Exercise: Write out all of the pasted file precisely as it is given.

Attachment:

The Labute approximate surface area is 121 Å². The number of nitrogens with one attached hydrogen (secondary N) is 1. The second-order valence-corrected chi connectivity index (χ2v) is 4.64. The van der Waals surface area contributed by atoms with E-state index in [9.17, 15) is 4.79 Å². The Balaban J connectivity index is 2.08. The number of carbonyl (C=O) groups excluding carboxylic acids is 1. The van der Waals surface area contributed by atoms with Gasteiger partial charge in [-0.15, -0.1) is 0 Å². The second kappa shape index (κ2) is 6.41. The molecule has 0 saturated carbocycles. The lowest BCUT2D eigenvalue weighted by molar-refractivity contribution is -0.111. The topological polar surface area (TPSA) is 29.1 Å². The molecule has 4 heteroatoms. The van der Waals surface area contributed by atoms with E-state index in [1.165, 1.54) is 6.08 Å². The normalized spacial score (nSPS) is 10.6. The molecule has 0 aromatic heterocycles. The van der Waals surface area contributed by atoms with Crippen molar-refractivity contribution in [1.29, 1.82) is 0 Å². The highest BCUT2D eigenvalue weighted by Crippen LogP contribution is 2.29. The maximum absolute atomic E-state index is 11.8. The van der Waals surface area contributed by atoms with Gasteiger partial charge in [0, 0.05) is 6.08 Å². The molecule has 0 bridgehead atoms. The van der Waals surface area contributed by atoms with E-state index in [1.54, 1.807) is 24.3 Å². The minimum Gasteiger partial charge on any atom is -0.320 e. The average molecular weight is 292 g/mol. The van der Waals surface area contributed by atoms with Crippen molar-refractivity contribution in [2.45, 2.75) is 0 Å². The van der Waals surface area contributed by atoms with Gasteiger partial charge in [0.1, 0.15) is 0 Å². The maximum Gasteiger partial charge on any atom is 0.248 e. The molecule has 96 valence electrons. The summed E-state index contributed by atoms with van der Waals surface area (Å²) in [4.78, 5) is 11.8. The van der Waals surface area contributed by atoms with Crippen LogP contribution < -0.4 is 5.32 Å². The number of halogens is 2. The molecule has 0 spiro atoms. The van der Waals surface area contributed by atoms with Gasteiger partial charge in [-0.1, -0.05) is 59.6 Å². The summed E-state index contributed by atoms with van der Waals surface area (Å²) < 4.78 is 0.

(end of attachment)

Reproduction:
The Labute approximate surface area is 121 Å². The number of nitrogens with one attached hydrogen (secondary N) is 1. The second-order valence-corrected chi connectivity index (χ2v) is 4.64. The van der Waals surface area contributed by atoms with E-state index in [9.17, 15) is 4.79 Å². The Balaban J connectivity index is 2.08. The number of carbonyl (C=O) groups excluding carboxylic acids is 1. The van der Waals surface area contributed by atoms with Gasteiger partial charge in [-0.15, -0.1) is 0 Å². The second kappa shape index (κ2) is 6.41. The molecule has 0 saturated carbocycles. The lowest BCUT2D eigenvalue weighted by molar-refractivity contribution is -0.111. The topological polar surface area (TPSA) is 29.1 Å². The molecule has 4 heteroatoms. The van der Waals surface area contributed by atoms with E-state index in [1.165, 1.54) is 6.08 Å². The normalized spacial score (nSPS) is 10.6. The molecule has 0 aromatic heterocycles. The van der Waals surface area contributed by atoms with Crippen molar-refractivity contribution in [1.29, 1.82) is 0 Å². The highest BCUT2D eigenvalue weighted by Crippen LogP contribution is 2.29. The maximum absolute atomic E-state index is 11.8. The van der Waals surface area contributed by atoms with Gasteiger partial charge in [0, 0.05) is 6.08 Å². The molecule has 0 bridgehead atoms. The van der Waals surface area contributed by atoms with E-state index in [1.54, 1.807) is 24.3 Å². The minimum Gasteiger partial charge on any atom is -0.320 e. The average molecular weight is 292 g/mol. The van der Waals surface area contributed by atoms with Crippen molar-refractivity contribution in [2.45, 2.75) is 0 Å². The van der Waals surface area contributed by atoms with Gasteiger partial charge in [0.1, 0.15) is 0 Å². The maximum Gasteiger partial charge on any atom is 0.248 e. The molecule has 96 valence electrons. The summed E-state index contributed by atoms with van der Waals surface area (Å²) in [4.78, 5) is 11.8. The van der Waals surface area contributed by atoms with Crippen LogP contribution < -0.4 is 5.32 Å². The number of halogens is 2. The molecule has 0 spiro atoms. The van der Waals surface area contributed by atoms with Gasteiger partial charge in [-0.1, -0.05) is 59.6 Å². The summed E-state index contributed by atoms with van der Waals surface area (Å²) < 4.78 is 0.